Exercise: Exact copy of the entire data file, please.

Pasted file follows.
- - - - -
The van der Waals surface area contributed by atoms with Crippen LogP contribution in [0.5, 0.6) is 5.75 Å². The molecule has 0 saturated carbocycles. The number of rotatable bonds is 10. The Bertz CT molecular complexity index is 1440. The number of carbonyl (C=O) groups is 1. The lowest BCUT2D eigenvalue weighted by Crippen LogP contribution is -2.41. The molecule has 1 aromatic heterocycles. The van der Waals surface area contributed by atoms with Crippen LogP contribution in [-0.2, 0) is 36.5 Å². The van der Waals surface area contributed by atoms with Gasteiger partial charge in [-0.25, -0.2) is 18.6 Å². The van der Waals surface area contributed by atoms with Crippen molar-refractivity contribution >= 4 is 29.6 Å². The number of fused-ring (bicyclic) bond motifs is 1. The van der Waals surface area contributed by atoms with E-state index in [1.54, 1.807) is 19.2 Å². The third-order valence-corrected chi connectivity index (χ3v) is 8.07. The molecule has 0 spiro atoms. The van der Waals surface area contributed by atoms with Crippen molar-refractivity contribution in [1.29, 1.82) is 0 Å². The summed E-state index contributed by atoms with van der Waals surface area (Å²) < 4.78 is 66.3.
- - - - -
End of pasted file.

The van der Waals surface area contributed by atoms with Crippen LogP contribution in [0.5, 0.6) is 5.75 Å². The molecule has 0 saturated carbocycles. The number of rotatable bonds is 10. The Bertz CT molecular complexity index is 1440. The number of carbonyl (C=O) groups is 1. The lowest BCUT2D eigenvalue weighted by Crippen LogP contribution is -2.41. The molecule has 1 aromatic heterocycles. The van der Waals surface area contributed by atoms with Crippen LogP contribution in [-0.2, 0) is 36.5 Å². The van der Waals surface area contributed by atoms with Gasteiger partial charge in [-0.25, -0.2) is 18.6 Å². The van der Waals surface area contributed by atoms with Crippen molar-refractivity contribution >= 4 is 29.6 Å². The number of fused-ring (bicyclic) bond motifs is 1. The van der Waals surface area contributed by atoms with E-state index in [1.54, 1.807) is 19.2 Å². The third-order valence-corrected chi connectivity index (χ3v) is 8.07. The molecule has 0 spiro atoms. The van der Waals surface area contributed by atoms with Crippen molar-refractivity contribution in [1.29, 1.82) is 0 Å². The summed E-state index contributed by atoms with van der Waals surface area (Å²) < 4.78 is 66.3.